By David G. Barrie, Susan Broomhall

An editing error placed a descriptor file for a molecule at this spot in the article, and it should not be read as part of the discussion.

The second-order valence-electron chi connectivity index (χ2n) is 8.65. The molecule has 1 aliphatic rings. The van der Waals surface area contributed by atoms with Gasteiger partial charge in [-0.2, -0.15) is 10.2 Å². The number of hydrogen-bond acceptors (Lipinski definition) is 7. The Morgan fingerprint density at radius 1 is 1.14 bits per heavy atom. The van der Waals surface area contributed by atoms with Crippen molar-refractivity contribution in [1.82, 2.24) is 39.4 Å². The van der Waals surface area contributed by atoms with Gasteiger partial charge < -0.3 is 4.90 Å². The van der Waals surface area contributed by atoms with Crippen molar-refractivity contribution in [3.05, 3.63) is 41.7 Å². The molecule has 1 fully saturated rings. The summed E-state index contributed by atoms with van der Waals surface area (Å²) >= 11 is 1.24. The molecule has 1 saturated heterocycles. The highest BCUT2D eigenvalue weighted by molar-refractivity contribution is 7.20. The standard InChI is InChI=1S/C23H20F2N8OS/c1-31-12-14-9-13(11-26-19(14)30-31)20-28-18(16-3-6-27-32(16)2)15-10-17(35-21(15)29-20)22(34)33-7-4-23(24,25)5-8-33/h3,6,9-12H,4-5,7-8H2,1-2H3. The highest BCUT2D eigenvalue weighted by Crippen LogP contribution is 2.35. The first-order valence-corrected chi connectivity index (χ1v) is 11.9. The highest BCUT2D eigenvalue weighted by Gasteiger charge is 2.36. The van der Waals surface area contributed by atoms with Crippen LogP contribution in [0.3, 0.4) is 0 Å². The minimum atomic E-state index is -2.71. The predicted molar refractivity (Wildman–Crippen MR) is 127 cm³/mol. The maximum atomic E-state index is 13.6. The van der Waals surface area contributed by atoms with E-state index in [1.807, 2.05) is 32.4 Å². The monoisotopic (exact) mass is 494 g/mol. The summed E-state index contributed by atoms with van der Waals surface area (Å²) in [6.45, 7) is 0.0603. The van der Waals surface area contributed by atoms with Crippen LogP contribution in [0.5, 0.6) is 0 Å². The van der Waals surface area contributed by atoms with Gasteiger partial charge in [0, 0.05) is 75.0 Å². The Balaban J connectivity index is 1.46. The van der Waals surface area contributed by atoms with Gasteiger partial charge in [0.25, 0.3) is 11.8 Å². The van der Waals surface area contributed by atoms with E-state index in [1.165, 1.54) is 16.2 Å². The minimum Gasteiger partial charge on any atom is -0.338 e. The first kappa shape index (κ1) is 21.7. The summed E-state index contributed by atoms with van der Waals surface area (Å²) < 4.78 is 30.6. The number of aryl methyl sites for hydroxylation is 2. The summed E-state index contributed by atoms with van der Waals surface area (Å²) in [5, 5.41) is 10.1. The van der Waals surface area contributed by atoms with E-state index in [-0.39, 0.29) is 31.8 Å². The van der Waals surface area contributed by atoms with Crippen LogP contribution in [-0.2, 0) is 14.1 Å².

Taking the shape of 2 spouse volumes, Police Courts in Nineteenth-Century Scotland represents the 1st significant research into the management, event, influence and illustration of precis justice in Scottish cities, c.1800 to 1892. every one quantity explores different, yet complementary, topics when it comes to judicial practices, relationships, reports and discourses in the course of the lens of an analogous material: the police court docket. quantity 1, with the subtitle Magistrates, Media and the loads, presents an institutional, social and cultural heritage of the institution, improvement and perform of police courts. It explores their upward thrust, objective and inner workings, and the way justice used to be administered and skilled through those that attended them in numerous roles. unique awareness is given to interpreting how court discourse used to be represented in print tradition, the function of the media in supplying a discursive observation on precis justice, and the ways that magistrates and the police engaged in a legislation and order discussion with the click. all through, attention is given to uncovering the connection among magistrates, the courts, the police and the broader group, and to charting the consequences of the increase of precis justice and the 'police-man' country for the city plenty (as evidenced via prosecution, conviction and punishment patterns). quantity 2, with the subtitle barriers, Behaviours and our bodies, explores, via themed case reviews, how police courts formed conceptual, spatial, temporal and advertisement limitations through regulating every-day actions, hobbies and cultures.